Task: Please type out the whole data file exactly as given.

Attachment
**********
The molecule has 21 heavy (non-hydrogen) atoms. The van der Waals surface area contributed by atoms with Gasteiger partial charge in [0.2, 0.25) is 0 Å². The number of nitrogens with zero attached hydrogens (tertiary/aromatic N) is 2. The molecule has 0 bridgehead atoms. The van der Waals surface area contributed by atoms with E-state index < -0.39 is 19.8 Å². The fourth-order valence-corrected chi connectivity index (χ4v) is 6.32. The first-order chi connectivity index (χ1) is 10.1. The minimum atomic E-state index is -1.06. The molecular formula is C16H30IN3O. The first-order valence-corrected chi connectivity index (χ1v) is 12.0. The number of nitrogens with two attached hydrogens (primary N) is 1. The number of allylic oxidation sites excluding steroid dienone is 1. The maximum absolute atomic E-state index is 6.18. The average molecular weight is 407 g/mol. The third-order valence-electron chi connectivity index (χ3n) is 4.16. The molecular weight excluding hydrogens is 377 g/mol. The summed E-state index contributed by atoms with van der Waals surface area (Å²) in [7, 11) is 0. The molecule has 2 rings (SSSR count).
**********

The molecule has 21 heavy (non-hydrogen) atoms. The van der Waals surface area contributed by atoms with Gasteiger partial charge in [0.2, 0.25) is 0 Å². The number of nitrogens with zero attached hydrogens (tertiary/aromatic N) is 2. The molecule has 0 bridgehead atoms. The van der Waals surface area contributed by atoms with E-state index < -0.39 is 19.8 Å². The fourth-order valence-corrected chi connectivity index (χ4v) is 6.32. The first-order chi connectivity index (χ1) is 10.1. The minimum atomic E-state index is -1.06. The molecular formula is C16H30IN3O. The first-order valence-corrected chi connectivity index (χ1v) is 12.0. The number of nitrogens with two attached hydrogens (primary N) is 1. The number of allylic oxidation sites excluding steroid dienone is 1. The maximum absolute atomic E-state index is 6.18. The average molecular weight is 407 g/mol. The third-order valence-electron chi connectivity index (χ3n) is 4.16. The molecular weight excluding hydrogens is 377 g/mol. The summed E-state index contributed by atoms with van der Waals surface area (Å²) in [7, 11) is 0. The molecule has 2 rings (SSSR count).